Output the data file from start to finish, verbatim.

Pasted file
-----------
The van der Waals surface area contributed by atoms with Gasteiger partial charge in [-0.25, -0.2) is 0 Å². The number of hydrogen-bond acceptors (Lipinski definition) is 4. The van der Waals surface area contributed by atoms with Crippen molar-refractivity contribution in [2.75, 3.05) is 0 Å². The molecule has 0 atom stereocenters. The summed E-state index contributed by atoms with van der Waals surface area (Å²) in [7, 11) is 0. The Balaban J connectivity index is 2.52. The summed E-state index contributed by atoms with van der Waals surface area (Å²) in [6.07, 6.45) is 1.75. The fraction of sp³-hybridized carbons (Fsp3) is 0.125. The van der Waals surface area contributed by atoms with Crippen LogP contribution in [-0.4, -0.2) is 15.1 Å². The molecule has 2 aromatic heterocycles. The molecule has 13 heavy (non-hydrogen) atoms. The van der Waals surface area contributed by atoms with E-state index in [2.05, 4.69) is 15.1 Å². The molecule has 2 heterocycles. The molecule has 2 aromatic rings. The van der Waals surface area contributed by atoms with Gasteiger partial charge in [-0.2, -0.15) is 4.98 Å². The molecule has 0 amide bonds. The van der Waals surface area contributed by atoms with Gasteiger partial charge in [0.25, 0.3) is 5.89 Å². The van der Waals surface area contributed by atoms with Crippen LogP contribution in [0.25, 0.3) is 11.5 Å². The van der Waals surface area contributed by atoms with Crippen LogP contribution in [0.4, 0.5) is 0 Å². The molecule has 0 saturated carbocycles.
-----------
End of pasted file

The van der Waals surface area contributed by atoms with Gasteiger partial charge in [-0.25, -0.2) is 0 Å². The number of hydrogen-bond acceptors (Lipinski definition) is 4. The van der Waals surface area contributed by atoms with Crippen molar-refractivity contribution in [2.75, 3.05) is 0 Å². The molecule has 0 atom stereocenters. The summed E-state index contributed by atoms with van der Waals surface area (Å²) in [7, 11) is 0. The Balaban J connectivity index is 2.52. The summed E-state index contributed by atoms with van der Waals surface area (Å²) in [6.07, 6.45) is 1.75. The fraction of sp³-hybridized carbons (Fsp3) is 0.125. The van der Waals surface area contributed by atoms with Crippen LogP contribution in [-0.4, -0.2) is 15.1 Å². The molecule has 2 aromatic heterocycles. The molecule has 13 heavy (non-hydrogen) atoms. The van der Waals surface area contributed by atoms with E-state index in [2.05, 4.69) is 15.1 Å². The molecule has 2 heterocycles. The molecule has 2 aromatic rings. The van der Waals surface area contributed by atoms with Gasteiger partial charge in [-0.2, -0.15) is 4.98 Å². The molecule has 0 amide bonds. The van der Waals surface area contributed by atoms with Gasteiger partial charge in [0.25, 0.3) is 5.89 Å². The van der Waals surface area contributed by atoms with Crippen LogP contribution in [0.25, 0.3) is 11.5 Å². The van der Waals surface area contributed by atoms with Crippen LogP contribution in [0.4, 0.5) is 0 Å². The molecule has 0 saturated carbocycles.